Pragmatists think that the history of attempts to isolate the Truth or the Good, or to define the word “true” or “good,” supports their suspicion that there is no interesting work to be done in this area. It might, of course, have turned out otherwise. People have, oddly enough, found something interesting to say about the essence of Force and the definition of “number.” They might have found something interesting to say about the essence of Truth. But in fact they haven’t. The history of attempts to do so, and of criticisms of such attempts, is roughly coextensive with the history of that literary genre we call “philosophy”—a genre founded by Plato. So pragmatists see the Platonic tradition as having outlived its usefulness. This does not mean they have a new, non-Platonic set of answers to Platonic questions to offer, but rather that they do not think we should ask those questions anymore. When they suggest that we not ask questions about the nature of Truth and Goodness, they do not invoke a theory about the nature of reality or knowledge or man which says that “there is no such thing” as Truth or Goodness. Nor do they have a “relativistic” or “subjectivist” theory of Truth or Goodness. They would simply like to change the subject. (CP xiv)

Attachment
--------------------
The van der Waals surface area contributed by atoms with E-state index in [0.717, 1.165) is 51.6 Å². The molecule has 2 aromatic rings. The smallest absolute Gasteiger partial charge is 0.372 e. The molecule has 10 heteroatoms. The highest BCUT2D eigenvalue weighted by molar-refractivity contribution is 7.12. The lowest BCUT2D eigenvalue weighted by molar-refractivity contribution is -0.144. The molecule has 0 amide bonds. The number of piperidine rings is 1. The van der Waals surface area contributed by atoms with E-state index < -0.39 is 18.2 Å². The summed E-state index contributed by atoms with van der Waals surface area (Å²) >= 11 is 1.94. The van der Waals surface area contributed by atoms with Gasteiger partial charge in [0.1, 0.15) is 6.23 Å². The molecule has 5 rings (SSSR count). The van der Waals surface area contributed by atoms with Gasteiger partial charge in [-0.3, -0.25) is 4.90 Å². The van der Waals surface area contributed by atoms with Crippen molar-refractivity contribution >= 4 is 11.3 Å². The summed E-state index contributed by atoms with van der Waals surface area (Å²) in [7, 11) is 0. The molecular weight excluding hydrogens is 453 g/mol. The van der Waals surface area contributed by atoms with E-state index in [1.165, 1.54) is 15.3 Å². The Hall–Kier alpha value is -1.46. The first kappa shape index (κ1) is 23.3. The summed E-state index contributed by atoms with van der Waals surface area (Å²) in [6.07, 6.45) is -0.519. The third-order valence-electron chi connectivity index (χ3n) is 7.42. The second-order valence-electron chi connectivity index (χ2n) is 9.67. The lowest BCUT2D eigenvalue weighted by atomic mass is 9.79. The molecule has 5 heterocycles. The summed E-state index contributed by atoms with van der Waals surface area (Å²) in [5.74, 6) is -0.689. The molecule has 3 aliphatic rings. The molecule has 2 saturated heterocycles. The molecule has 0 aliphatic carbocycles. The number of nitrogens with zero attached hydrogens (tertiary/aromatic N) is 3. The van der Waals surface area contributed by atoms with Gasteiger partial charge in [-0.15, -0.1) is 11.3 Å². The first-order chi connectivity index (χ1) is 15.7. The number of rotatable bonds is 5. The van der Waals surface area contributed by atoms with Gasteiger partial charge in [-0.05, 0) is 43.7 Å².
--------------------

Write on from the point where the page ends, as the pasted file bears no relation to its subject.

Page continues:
This “I have no theory” approach gets broadened into “and neither arguments nor theses,” as when he said in the late-70s, “Non-Kantian philosophers like Heidegger and Derrida are emblematic figures who not only do not solve problems, they do not have arguments or theses” (CP 93). This eventually turns into his claim that Contingency, Irony, and Solidarity contains no arguments (evidence to the contrary). The interrelationship between what Rorty means by “theory,” “argument,” and “thesis” at any given moment can be parsed, and I think it would show that it depends on which direction he’s facing—whether towards Platonists, who think we must have a theory, or towards pragmatists, who think they are optional. This can be a complicated needle to thread (principally because it involves the fact that people have, e.g., selves though having a theory or thesis about that fact is optional), but to make the first pass in knitting the row, I would point out that Rorty doesn’t mention who finds the essence of Force or definition of “number” interesting. Because I certainly don’t. There are two different audiences for “number” and then “truth.” In the former case, the audience is likely mathematicians. In the latter case, Rorty’s audience is professional philosophers. And it is those who disagree with how interesting results about truth have been. So what does Rorty mean be “interesting”?